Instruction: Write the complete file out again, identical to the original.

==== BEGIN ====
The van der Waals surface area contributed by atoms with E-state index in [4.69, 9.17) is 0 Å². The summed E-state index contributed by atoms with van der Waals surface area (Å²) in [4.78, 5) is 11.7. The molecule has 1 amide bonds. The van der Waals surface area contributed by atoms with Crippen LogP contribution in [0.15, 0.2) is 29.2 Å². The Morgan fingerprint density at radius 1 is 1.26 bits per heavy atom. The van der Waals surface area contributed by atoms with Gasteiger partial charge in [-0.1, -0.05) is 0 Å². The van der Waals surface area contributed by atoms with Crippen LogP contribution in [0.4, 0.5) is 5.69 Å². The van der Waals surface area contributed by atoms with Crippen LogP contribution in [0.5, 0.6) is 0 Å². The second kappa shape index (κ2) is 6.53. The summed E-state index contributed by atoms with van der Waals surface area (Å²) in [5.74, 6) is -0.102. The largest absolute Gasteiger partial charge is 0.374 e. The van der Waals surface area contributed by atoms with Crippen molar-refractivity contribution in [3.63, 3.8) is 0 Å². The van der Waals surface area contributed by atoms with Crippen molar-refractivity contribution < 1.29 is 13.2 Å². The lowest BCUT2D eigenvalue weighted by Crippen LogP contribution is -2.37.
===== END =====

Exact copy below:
The van der Waals surface area contributed by atoms with E-state index in [4.69, 9.17) is 0 Å². The summed E-state index contributed by atoms with van der Waals surface area (Å²) in [4.78, 5) is 11.7. The molecule has 1 amide bonds. The van der Waals surface area contributed by atoms with Crippen LogP contribution in [0.15, 0.2) is 29.2 Å². The Morgan fingerprint density at radius 1 is 1.26 bits per heavy atom. The van der Waals surface area contributed by atoms with Gasteiger partial charge in [-0.1, -0.05) is 0 Å². The van der Waals surface area contributed by atoms with Crippen LogP contribution in [0.4, 0.5) is 5.69 Å². The van der Waals surface area contributed by atoms with Crippen LogP contribution in [0.5, 0.6) is 0 Å². The second kappa shape index (κ2) is 6.53. The summed E-state index contributed by atoms with van der Waals surface area (Å²) in [5.74, 6) is -0.102. The largest absolute Gasteiger partial charge is 0.374 e. The van der Waals surface area contributed by atoms with Crippen molar-refractivity contribution in [3.63, 3.8) is 0 Å². The van der Waals surface area contributed by atoms with Crippen molar-refractivity contribution < 1.29 is 13.2 Å². The lowest BCUT2D eigenvalue weighted by Crippen LogP contribution is -2.37.